Teen Suicides Prompt New Prevention Ad Campaign
Jim LiebeltJim is Senior Writer, Editor and Researcher for the HomeWord Center for Youth and Family at Azusa Pacific University. Jim has over 25 years of experience as a youth and family ministry specialist, and has been on the HomeWord staff since 1998. He has served over the years as a pastor, author, youth ministry trainer, adjunct college instructor and speaker. Jim’s culture blog and parenting articles appear on HomeWord.com. Jim is a contributing author of culture and parenting articles to Crosswalk.com. Jim and his wife Jenny live in Olympia, WA.
- 2010 Mar 31
A public service ad campaign launching today is designed to help troubled teenagers before it's too late.
Suicide is the third leading cause of death among 15- to 24-year-olds, following accidents and homicides, according to government data.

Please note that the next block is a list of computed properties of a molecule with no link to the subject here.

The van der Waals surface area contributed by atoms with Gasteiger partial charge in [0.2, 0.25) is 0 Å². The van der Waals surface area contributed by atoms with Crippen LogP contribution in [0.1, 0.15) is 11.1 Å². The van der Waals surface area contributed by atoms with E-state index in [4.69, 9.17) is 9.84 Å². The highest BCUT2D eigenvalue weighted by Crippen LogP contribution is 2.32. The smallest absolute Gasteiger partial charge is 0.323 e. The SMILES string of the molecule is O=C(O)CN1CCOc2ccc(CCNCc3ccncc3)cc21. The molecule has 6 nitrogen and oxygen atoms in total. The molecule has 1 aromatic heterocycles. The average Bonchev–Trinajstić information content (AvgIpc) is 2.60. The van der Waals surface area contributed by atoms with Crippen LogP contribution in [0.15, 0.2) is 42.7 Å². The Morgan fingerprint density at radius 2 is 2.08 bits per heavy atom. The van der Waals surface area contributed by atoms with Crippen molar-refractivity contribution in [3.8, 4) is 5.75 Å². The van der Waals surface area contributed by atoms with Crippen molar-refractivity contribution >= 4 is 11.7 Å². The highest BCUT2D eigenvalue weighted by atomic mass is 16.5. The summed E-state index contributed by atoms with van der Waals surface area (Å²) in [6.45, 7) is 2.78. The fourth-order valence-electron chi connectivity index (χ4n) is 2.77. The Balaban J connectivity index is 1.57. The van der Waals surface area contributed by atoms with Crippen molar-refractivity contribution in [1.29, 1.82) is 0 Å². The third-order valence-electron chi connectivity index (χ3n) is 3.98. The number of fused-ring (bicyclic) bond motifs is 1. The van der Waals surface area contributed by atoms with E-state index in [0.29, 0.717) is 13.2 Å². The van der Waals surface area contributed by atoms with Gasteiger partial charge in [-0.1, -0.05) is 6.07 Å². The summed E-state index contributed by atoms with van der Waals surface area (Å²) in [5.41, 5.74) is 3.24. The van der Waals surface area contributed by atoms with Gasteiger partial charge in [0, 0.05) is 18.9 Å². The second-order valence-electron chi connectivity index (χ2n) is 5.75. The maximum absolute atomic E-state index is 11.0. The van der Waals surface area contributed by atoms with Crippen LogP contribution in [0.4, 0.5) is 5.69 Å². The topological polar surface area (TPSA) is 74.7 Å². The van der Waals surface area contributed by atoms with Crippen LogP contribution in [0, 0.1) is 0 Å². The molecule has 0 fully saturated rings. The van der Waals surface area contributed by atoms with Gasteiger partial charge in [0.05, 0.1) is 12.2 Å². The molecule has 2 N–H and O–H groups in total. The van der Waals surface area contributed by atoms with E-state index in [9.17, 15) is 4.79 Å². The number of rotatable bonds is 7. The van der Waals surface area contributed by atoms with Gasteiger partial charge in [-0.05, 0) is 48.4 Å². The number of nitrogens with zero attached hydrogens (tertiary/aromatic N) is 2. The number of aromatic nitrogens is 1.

In an effort to reduce such tragedies, the government worked with the Ad Council and the Inspire USA Foundation to create "We Can Help Us," a national public service advertising campaign. It includes TV, radio and print PSAs as well as posters in schools and malls.
This campaign comes on the heels of a number of recent Associated Press reports of teen suicide:
•Phoebe Prince, 15, of South Hadley, Mass, hanged herself at home in January after experiencing a wave of severe taunting, bullying and physical threats by some fellow students in school and on Facebook.
•Marie Osmond's son Michael Blosil, 18, committed suicide in late February, jumping from the eighth floor of his apartment building in Los Angeles. He left a note in which he referred to his life-long battle with depression.
•Two sophomores from Norwood, Pa., died in an apparent suicide pact in February when they stood on train tracks and were killed by a high-speed Acela train.
•Six confirmed or suspected suicides have occurred this academic year at Cornell University in Ithaca, N.Y.